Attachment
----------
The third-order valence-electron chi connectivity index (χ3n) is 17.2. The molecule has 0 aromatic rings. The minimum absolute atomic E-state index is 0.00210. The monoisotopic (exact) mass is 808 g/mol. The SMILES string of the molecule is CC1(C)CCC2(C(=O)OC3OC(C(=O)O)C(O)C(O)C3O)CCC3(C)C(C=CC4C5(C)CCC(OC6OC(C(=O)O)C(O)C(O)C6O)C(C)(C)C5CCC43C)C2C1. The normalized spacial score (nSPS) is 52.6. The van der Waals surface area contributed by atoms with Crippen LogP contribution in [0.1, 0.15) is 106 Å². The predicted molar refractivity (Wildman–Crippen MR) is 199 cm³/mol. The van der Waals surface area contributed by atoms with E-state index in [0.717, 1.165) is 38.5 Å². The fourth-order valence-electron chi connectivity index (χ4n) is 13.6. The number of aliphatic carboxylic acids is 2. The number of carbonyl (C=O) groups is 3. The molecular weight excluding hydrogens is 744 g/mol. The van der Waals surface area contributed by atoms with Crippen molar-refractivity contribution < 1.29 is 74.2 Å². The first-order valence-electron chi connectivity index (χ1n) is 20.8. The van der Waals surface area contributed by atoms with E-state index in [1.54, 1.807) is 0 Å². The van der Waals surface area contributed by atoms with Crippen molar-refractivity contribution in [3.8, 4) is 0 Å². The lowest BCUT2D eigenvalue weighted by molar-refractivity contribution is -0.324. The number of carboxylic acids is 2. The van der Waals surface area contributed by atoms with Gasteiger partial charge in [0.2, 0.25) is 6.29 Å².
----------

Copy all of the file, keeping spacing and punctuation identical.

The third-order valence-electron chi connectivity index (χ3n) is 17.2. The molecule has 0 aromatic rings. The minimum absolute atomic E-state index is 0.00210. The monoisotopic (exact) mass is 808 g/mol. The SMILES string of the molecule is CC1(C)CCC2(C(=O)OC3OC(C(=O)O)C(O)C(O)C3O)CCC3(C)C(C=CC4C5(C)CCC(OC6OC(C(=O)O)C(O)C(O)C6O)C(C)(C)C5CCC43C)C2C1. The normalized spacial score (nSPS) is 52.6. The van der Waals surface area contributed by atoms with Crippen LogP contribution in [0.1, 0.15) is 106 Å². The predicted molar refractivity (Wildman–Crippen MR) is 199 cm³/mol. The van der Waals surface area contributed by atoms with E-state index in [0.717, 1.165) is 38.5 Å². The fourth-order valence-electron chi connectivity index (χ4n) is 13.6. The number of aliphatic carboxylic acids is 2. The number of carbonyl (C=O) groups is 3. The molecular weight excluding hydrogens is 744 g/mol. The van der Waals surface area contributed by atoms with Crippen molar-refractivity contribution < 1.29 is 74.2 Å². The first-order valence-electron chi connectivity index (χ1n) is 20.8. The van der Waals surface area contributed by atoms with E-state index in [1.54, 1.807) is 0 Å². The van der Waals surface area contributed by atoms with Crippen molar-refractivity contribution in [3.8, 4) is 0 Å². The lowest BCUT2D eigenvalue weighted by molar-refractivity contribution is -0.324. The number of carboxylic acids is 2. The van der Waals surface area contributed by atoms with Gasteiger partial charge in [0.2, 0.25) is 6.29 Å².